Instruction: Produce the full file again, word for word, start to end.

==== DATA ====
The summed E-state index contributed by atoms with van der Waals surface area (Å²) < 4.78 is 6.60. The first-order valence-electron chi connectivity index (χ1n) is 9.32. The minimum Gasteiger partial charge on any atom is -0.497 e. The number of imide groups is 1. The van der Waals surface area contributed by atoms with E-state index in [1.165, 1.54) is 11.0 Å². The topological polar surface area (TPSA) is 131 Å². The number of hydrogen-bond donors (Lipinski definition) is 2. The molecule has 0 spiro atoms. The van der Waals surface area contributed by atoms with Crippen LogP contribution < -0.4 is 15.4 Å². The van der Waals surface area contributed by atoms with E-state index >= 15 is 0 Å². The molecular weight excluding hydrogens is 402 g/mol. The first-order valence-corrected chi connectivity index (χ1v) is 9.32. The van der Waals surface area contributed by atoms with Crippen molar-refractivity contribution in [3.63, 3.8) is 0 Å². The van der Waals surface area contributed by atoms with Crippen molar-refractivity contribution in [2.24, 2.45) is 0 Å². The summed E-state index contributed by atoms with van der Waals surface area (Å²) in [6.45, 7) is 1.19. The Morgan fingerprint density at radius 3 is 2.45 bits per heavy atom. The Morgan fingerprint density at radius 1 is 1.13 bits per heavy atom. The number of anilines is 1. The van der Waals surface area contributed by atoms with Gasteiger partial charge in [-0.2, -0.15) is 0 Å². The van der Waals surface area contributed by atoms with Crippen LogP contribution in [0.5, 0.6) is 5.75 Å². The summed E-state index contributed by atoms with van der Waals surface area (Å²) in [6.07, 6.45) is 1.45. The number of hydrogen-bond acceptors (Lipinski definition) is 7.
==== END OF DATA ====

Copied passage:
The summed E-state index contributed by atoms with van der Waals surface area (Å²) < 4.78 is 6.60. The first-order valence-electron chi connectivity index (χ1n) is 9.32. The minimum Gasteiger partial charge on any atom is -0.497 e. The number of imide groups is 1. The van der Waals surface area contributed by atoms with E-state index in [1.165, 1.54) is 11.0 Å². The topological polar surface area (TPSA) is 131 Å². The number of hydrogen-bond donors (Lipinski definition) is 2. The molecule has 0 spiro atoms. The van der Waals surface area contributed by atoms with Crippen LogP contribution < -0.4 is 15.4 Å². The van der Waals surface area contributed by atoms with E-state index >= 15 is 0 Å². The molecular weight excluding hydrogens is 402 g/mol. The first-order valence-corrected chi connectivity index (χ1v) is 9.32. The van der Waals surface area contributed by atoms with Crippen molar-refractivity contribution in [3.63, 3.8) is 0 Å². The van der Waals surface area contributed by atoms with Crippen molar-refractivity contribution in [2.24, 2.45) is 0 Å². The summed E-state index contributed by atoms with van der Waals surface area (Å²) in [6.45, 7) is 1.19. The Morgan fingerprint density at radius 3 is 2.45 bits per heavy atom. The Morgan fingerprint density at radius 1 is 1.13 bits per heavy atom. The number of anilines is 1. The van der Waals surface area contributed by atoms with Gasteiger partial charge in [-0.2, -0.15) is 0 Å². The van der Waals surface area contributed by atoms with Crippen LogP contribution in [0.5, 0.6) is 5.75 Å². The summed E-state index contributed by atoms with van der Waals surface area (Å²) in [6.07, 6.45) is 1.45. The number of hydrogen-bond acceptors (Lipinski definition) is 7.